The Royal Bank of Scotland Group Plc

JurisdictionUK Non-devolved
Judgment Date01 January 2000
Date01 January 2000
CourtValue Added Tax Tribunal

VAT Tribunal

The Royal Bank of Scotland Group plc

Assessment - Time-limits - Difference between making and notifying assessment - In February 1997, the appellant made a return for the period 12/96 which included a claim for an amount of input tax in relation to which there was a dispute with Customs - Correspondence and discussions took place between the parties and on 17 December 1998 the commissioners wrote to the appellant stating that an assessment would be issued "as per the enclosed schedule" - Although there was a schedule enclosed which stated that the amount was "already assessed", it was accepted that the schedule itself did not constitute "an assessment" - On 6 January 1999, the appellant received a notice of assessment dated 5 January 1999, which was accompanied by no breakdown of the account and which did not give a date of the assessment itself - The appellant contended that the assessment was out of time, being issued more than two years after the end of the last prescribed accounting period - In the course of the hearing Customs argued, among other things, that the assessment had been made within a year of the relevant facts coming to their attention, but they had not pleaded this in their statement of case and it was not accepted by the tribunal - In their statement of case, Customs also stated that the assessment forms had been dated and countersigned on 14 December 1998, so that the assessment was made within the time-limits - However, the Form 641 relating to the assessment which was produced to the tribunal had not been countersigned - The tribunal expressed surprise that the statement had been made, since it implied that for an assessment to be valid such a countersignature was necessary and it followed that the assessment was not validly made - Held, that although the making and notifying of an assessment were, in purely mechanical terms, two separate acts, the making of the assessment was not complete until notification took place, since up to that point the process could be reconsidered - On that basis, despite Customs' attempts to cloud the issue by referring in correspondence to the making of the assessment as having taken place before notification, there was no evidence that it had in fact been made - On that basis, the assessment was out of time - Appeal allowed - Value Added Tax Act 1994 section 77Value Added Tax Act 1994, s. 77.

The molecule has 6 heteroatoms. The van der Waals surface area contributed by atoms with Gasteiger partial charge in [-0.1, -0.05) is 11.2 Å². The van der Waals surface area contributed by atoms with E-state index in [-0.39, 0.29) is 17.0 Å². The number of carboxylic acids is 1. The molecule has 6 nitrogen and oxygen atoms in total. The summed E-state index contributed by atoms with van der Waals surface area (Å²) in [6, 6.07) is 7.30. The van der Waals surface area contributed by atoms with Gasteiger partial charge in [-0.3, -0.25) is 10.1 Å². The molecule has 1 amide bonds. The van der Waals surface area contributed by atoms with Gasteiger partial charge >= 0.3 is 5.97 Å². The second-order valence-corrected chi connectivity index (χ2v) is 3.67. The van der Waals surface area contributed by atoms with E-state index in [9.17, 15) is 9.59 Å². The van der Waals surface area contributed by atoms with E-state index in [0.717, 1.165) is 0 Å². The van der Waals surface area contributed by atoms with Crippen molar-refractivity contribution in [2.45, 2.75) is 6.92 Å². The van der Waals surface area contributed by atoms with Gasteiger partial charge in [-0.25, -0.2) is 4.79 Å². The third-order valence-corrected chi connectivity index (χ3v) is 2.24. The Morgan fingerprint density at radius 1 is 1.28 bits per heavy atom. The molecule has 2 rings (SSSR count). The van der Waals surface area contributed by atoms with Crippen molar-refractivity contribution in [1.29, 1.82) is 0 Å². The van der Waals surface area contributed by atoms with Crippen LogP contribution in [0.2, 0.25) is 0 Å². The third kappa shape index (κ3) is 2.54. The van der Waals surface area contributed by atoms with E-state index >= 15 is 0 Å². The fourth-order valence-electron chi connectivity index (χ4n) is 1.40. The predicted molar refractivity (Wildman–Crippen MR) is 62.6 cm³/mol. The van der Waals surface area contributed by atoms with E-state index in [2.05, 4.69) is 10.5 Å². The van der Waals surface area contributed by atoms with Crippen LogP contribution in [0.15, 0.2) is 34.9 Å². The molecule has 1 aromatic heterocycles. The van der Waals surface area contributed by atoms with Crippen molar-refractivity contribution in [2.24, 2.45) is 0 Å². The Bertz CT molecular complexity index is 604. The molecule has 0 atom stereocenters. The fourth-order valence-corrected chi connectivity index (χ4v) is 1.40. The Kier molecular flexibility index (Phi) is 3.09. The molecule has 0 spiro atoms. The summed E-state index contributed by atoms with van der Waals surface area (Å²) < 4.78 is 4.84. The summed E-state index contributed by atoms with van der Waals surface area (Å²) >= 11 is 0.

VAT Tribunal

The Royal Bank of Scotland Group plc

The following cases were referred to in the decision:

BICC plc VAT(LON/97/957) No. 15,324; [1998] BVC 2120

BP Supergas Anonimas Etairia Geniki Emporiki-Viomichaniki kai Antiprossopeion v Hellenic Republic VAT(Case C-62/93) [1995] BVC 385

C & E Commrs v Fine Art Developments plc VAT(1989) 4 BVC 26

C & E Commrs v Thorn Materials Supply Ltd VAT[1998] BVC 270

Davis Advertising Service Ltd (1973) VATTR 16

Garage Molenheide BVBA v Belgian State VAT(Joined Cases C-286/94, C-340/95, C-401/95 and C-47/96) [1998] BVC 106

Marks & Spencer plc v C & E Commrs VAT[1999] BVC 107

Marshall v Kerr ELRTAX[1995] 1 AC 148; [1994] BTC 258

Morgan Guaranty Trust Co of New York v Lothian RC 1995 SLT 299

R v C & E Commrs, ex parte Kay & Co LtdVAT[1997] BVC 128

Société Générale des Grandes Sources d'Eaux Minérales Françaises (SGS) v Bundesamt für Finanzen VAT(Case C-361/96) [1999] BVC 3

Repayment of VAT - Capping - Underclaimed input tax resulting in increase of output tax due - Whether amount paid over to Customs "VAT due to" them - Whether "VAT" as defined gross amount of tax charged or net amount paid after deduction of input tax - Value Added Tax Act 1994 section 25 section 26 section 80Value Added Tax Act 1994, ss. 25, 26 and 80; Directive 77/388, the sixth VAT directive, eu-directive 77/388 article 17(2)art. 17(2)(a).

The issue was whether underclaimed input tax resulting in a net payment of more output tax than was properly due could properly be described as the payment of "an amount to the commissioners by way of VAT which was not VAT due to them …"

The appellant was the representative member of a VAT group registration which was partly exempt and operated a special method. Among its activities was the leasing of equipment, the tax on which it treated as residual VAT, whereas it was properly attributable to taxable supplies and fully recoverable. As a result of a special arrangement which it had with Customs for the correction of errors, on 14 August 1996 it disclosed the errors relating to the failure to attribute input tax between 1 October 1988 and 30 June 1993. Customs responded by ruling that the claim would be subject to the capping provisions announced on 18 July 1996. On 1 May 1997, regulations came into force restricting to three years the period in which a VAT credit due to a taxpayer could be reclaimed.